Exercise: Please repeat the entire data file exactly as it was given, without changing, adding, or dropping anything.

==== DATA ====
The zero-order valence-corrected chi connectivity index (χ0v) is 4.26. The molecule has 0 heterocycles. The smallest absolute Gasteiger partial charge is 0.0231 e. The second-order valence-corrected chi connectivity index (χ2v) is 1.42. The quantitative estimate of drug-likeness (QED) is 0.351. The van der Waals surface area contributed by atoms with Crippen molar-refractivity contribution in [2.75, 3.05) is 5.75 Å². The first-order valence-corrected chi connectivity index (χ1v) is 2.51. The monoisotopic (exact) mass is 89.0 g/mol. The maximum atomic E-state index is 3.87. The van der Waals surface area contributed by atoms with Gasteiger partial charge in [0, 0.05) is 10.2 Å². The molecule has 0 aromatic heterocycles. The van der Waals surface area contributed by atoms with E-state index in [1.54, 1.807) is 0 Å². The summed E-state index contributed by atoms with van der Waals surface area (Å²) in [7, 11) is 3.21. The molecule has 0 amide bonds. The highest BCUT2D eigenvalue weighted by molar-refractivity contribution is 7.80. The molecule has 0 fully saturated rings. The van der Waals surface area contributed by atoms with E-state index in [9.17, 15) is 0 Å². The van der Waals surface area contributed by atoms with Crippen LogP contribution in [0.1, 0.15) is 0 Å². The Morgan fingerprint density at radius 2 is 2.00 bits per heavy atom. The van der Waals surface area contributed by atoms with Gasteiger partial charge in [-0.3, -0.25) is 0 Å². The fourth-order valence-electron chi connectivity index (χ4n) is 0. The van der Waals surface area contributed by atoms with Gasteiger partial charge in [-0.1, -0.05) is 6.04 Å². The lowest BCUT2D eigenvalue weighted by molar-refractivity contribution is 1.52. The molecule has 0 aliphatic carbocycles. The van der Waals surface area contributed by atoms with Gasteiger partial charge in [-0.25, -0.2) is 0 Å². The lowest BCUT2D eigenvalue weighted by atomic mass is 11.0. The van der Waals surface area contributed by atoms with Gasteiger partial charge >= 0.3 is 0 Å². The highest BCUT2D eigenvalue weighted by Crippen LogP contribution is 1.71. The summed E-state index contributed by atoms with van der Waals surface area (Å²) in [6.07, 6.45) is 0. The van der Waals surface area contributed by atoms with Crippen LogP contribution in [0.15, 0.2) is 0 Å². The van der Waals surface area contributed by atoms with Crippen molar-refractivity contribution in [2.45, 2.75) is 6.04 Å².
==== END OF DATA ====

The zero-order valence-corrected chi connectivity index (χ0v) is 4.26. The molecule has 0 heterocycles. The smallest absolute Gasteiger partial charge is 0.0231 e. The second-order valence-corrected chi connectivity index (χ2v) is 1.42. The quantitative estimate of drug-likeness (QED) is 0.351. The van der Waals surface area contributed by atoms with Crippen molar-refractivity contribution in [2.75, 3.05) is 5.75 Å². The first-order valence-corrected chi connectivity index (χ1v) is 2.51. The monoisotopic (exact) mass is 89.0 g/mol. The maximum atomic E-state index is 3.87. The van der Waals surface area contributed by atoms with Gasteiger partial charge in [0, 0.05) is 10.2 Å². The molecule has 0 aromatic heterocycles. The van der Waals surface area contributed by atoms with E-state index in [1.54, 1.807) is 0 Å². The summed E-state index contributed by atoms with van der Waals surface area (Å²) in [7, 11) is 3.21. The molecule has 0 amide bonds. The highest BCUT2D eigenvalue weighted by molar-refractivity contribution is 7.80. The molecule has 0 fully saturated rings. The van der Waals surface area contributed by atoms with E-state index in [9.17, 15) is 0 Å². The van der Waals surface area contributed by atoms with Crippen LogP contribution in [0.1, 0.15) is 0 Å². The Morgan fingerprint density at radius 2 is 2.00 bits per heavy atom. The van der Waals surface area contributed by atoms with Gasteiger partial charge in [-0.3, -0.25) is 0 Å². The fourth-order valence-electron chi connectivity index (χ4n) is 0. The van der Waals surface area contributed by atoms with Gasteiger partial charge in [-0.1, -0.05) is 6.04 Å². The lowest BCUT2D eigenvalue weighted by molar-refractivity contribution is 1.52. The molecule has 0 aliphatic carbocycles. The van der Waals surface area contributed by atoms with Gasteiger partial charge in [-0.25, -0.2) is 0 Å². The lowest BCUT2D eigenvalue weighted by atomic mass is 11.0. The van der Waals surface area contributed by atoms with Gasteiger partial charge >= 0.3 is 0 Å². The highest BCUT2D eigenvalue weighted by Crippen LogP contribution is 1.71. The summed E-state index contributed by atoms with van der Waals surface area (Å²) in [6.07, 6.45) is 0. The van der Waals surface area contributed by atoms with Crippen LogP contribution in [0.15, 0.2) is 0 Å². The van der Waals surface area contributed by atoms with Crippen molar-refractivity contribution in [2.45, 2.75) is 6.04 Å².